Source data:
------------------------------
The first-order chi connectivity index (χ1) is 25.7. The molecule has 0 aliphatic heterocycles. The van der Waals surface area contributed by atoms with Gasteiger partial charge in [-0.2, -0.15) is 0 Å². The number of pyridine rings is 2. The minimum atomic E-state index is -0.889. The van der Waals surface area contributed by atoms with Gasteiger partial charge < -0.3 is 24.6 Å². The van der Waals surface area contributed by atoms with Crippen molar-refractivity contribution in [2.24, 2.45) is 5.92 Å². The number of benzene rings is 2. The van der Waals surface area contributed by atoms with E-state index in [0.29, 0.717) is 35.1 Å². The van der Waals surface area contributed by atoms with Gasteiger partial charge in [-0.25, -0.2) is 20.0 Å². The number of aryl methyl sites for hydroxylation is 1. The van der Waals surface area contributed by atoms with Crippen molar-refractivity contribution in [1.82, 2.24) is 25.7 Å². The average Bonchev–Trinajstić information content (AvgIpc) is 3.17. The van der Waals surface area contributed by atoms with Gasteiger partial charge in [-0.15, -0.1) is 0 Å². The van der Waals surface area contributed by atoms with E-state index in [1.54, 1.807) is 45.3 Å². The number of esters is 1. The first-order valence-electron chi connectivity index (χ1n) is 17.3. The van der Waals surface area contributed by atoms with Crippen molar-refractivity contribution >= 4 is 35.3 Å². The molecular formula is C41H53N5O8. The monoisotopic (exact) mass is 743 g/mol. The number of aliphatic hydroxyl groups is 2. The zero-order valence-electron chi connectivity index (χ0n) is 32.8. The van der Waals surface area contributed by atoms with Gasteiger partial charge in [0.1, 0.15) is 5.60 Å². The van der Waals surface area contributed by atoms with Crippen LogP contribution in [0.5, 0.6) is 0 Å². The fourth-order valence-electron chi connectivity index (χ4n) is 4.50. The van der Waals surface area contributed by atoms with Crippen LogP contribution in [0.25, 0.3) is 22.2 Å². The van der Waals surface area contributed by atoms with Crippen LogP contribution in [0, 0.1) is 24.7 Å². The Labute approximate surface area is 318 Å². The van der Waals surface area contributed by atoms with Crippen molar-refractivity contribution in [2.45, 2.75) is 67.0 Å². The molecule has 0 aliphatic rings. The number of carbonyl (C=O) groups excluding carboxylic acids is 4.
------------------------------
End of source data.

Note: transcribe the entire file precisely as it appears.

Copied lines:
The first-order chi connectivity index (χ1) is 25.7. The molecule has 0 aliphatic heterocycles. The van der Waals surface area contributed by atoms with Gasteiger partial charge in [-0.2, -0.15) is 0 Å². The number of pyridine rings is 2. The minimum atomic E-state index is -0.889. The van der Waals surface area contributed by atoms with Gasteiger partial charge < -0.3 is 24.6 Å². The van der Waals surface area contributed by atoms with Crippen molar-refractivity contribution in [2.24, 2.45) is 5.92 Å². The number of benzene rings is 2. The van der Waals surface area contributed by atoms with E-state index in [0.29, 0.717) is 35.1 Å². The van der Waals surface area contributed by atoms with Gasteiger partial charge in [-0.25, -0.2) is 20.0 Å². The number of aryl methyl sites for hydroxylation is 1. The van der Waals surface area contributed by atoms with Crippen molar-refractivity contribution in [1.82, 2.24) is 25.7 Å². The average Bonchev–Trinajstić information content (AvgIpc) is 3.17. The van der Waals surface area contributed by atoms with Gasteiger partial charge in [-0.15, -0.1) is 0 Å². The van der Waals surface area contributed by atoms with E-state index in [1.54, 1.807) is 45.3 Å². The number of esters is 1. The first-order valence-electron chi connectivity index (χ1n) is 17.3. The van der Waals surface area contributed by atoms with Crippen molar-refractivity contribution >= 4 is 35.3 Å². The molecular formula is C41H53N5O8. The monoisotopic (exact) mass is 743 g/mol. The number of aliphatic hydroxyl groups is 2. The zero-order valence-electron chi connectivity index (χ0n) is 32.8. The van der Waals surface area contributed by atoms with Gasteiger partial charge in [0.1, 0.15) is 5.60 Å². The van der Waals surface area contributed by atoms with Crippen LogP contribution in [0.5, 0.6) is 0 Å². The fourth-order valence-electron chi connectivity index (χ4n) is 4.50. The van der Waals surface area contributed by atoms with Crippen LogP contribution in [0.25, 0.3) is 22.2 Å². The van der Waals surface area contributed by atoms with Crippen LogP contribution in [0, 0.1) is 24.7 Å². The Labute approximate surface area is 318 Å². The van der Waals surface area contributed by atoms with Crippen molar-refractivity contribution in [2.45, 2.75) is 67.0 Å². The molecule has 0 aliphatic rings. The number of carbonyl (C=O) groups excluding carboxylic acids is 4.